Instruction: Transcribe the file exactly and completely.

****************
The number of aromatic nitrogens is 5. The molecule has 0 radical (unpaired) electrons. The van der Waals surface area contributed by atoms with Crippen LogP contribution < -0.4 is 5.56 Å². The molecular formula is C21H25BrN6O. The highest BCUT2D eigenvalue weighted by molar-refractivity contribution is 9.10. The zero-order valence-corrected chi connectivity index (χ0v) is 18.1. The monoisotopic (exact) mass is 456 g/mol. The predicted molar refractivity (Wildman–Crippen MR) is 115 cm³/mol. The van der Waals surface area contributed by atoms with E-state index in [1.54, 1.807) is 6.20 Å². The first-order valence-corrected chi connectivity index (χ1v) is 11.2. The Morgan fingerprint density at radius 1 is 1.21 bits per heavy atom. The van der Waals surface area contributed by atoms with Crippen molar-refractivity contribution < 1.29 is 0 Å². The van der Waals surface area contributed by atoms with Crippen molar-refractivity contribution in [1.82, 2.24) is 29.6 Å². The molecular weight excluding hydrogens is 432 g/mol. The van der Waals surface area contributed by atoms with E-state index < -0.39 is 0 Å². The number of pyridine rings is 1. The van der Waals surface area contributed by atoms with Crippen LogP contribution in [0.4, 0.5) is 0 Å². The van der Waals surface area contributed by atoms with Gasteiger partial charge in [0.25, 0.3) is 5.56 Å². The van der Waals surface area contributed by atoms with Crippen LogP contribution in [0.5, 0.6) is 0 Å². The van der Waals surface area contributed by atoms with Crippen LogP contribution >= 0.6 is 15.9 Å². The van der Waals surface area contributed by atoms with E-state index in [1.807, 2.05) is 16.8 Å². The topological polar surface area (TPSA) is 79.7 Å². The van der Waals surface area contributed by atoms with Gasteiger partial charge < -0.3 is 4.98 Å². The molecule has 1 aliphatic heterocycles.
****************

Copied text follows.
The number of aromatic nitrogens is 5. The molecule has 0 radical (unpaired) electrons. The van der Waals surface area contributed by atoms with Crippen LogP contribution < -0.4 is 5.56 Å². The molecular formula is C21H25BrN6O. The highest BCUT2D eigenvalue weighted by molar-refractivity contribution is 9.10. The zero-order valence-corrected chi connectivity index (χ0v) is 18.1. The monoisotopic (exact) mass is 456 g/mol. The predicted molar refractivity (Wildman–Crippen MR) is 115 cm³/mol. The van der Waals surface area contributed by atoms with E-state index in [1.54, 1.807) is 6.20 Å². The first-order valence-corrected chi connectivity index (χ1v) is 11.2. The Morgan fingerprint density at radius 1 is 1.21 bits per heavy atom. The van der Waals surface area contributed by atoms with Crippen molar-refractivity contribution < 1.29 is 0 Å². The van der Waals surface area contributed by atoms with Crippen molar-refractivity contribution in [1.82, 2.24) is 29.6 Å². The molecular weight excluding hydrogens is 432 g/mol. The van der Waals surface area contributed by atoms with E-state index < -0.39 is 0 Å². The number of pyridine rings is 1. The van der Waals surface area contributed by atoms with Crippen LogP contribution in [0.4, 0.5) is 0 Å². The van der Waals surface area contributed by atoms with Gasteiger partial charge in [0.25, 0.3) is 5.56 Å². The van der Waals surface area contributed by atoms with Crippen LogP contribution in [0.5, 0.6) is 0 Å². The van der Waals surface area contributed by atoms with Crippen LogP contribution >= 0.6 is 15.9 Å². The van der Waals surface area contributed by atoms with E-state index in [1.807, 2.05) is 16.8 Å². The topological polar surface area (TPSA) is 79.7 Å². The van der Waals surface area contributed by atoms with Gasteiger partial charge < -0.3 is 4.98 Å². The molecule has 1 aliphatic heterocycles.